Members of all the main clubs in NSW except the Nomads arrived at the Bringelly Road clubhouse to shake hands and – publicly at least – present a peaceful and united front.

After watching a procession of bikies enter the fortified club house, the media were ushered inside by large, tattooed men wearing Rebels regalia.

Inside the large cement hall, with a boxing ring in one corner and a long bar against one wall, about 20 men in full club colours stood drinking and talking quietly.

Despite originally saying “interviews” would be available, the Rebels national president, Alessio “Alex” Vella, told the media there would be no questions and no comment except by barrister and long-time Rebels lawyer, Geoffrey Nicholson, QC, and a senior God Squad member who called himself “Fish”.

“We're here to unite as one voice, to reassure the public that there's no ongoing disputes between the clubs,” Fish said. “The council will be meeting for consultation and discussions on a regular basis. The clubs are united.”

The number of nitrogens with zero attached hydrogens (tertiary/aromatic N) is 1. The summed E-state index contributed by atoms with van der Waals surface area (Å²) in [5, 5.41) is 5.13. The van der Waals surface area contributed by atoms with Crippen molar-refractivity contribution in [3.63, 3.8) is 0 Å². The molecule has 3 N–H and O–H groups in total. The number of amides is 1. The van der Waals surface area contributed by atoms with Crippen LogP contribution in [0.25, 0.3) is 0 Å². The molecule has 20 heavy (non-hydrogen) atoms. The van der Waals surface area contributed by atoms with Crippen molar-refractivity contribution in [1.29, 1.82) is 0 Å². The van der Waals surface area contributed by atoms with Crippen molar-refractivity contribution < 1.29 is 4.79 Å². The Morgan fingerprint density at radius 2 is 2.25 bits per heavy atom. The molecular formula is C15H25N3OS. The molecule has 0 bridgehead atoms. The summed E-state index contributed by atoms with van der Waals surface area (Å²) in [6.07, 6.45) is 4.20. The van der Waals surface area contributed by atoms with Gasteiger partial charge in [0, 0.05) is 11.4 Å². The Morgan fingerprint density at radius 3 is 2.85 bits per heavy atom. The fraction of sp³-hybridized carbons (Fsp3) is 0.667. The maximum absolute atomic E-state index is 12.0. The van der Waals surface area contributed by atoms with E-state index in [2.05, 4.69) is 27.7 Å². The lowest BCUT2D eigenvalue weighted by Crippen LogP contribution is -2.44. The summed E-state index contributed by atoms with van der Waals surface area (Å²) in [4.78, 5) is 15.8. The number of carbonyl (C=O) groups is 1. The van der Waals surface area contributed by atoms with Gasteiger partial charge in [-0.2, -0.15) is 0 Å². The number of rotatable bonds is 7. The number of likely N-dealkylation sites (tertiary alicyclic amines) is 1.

Some clubs were on “runs” so could not attend, he said.

Mr Nicholson then addressed the media, attacking the Criminal Organisations Control Act passed this month.

“It's important to remember that all that activity has been carried out under existing laws, not under these new laws.”

The new laws were directed not only at the outlaw clubs, but at “any organisations or club in the community” and would limit freedom of speech and the freedom to associate, he said.

Basic civil liberties had been forsaken by the Government in order to target the clubs, Mr Nicholson said.

“Today a bike group, tomorrow perhaps a trade union, a dissident group. There is no restriction in that legislation,” he said.

The media were then ushered out and the metal gates of the clubhouse pulled closed.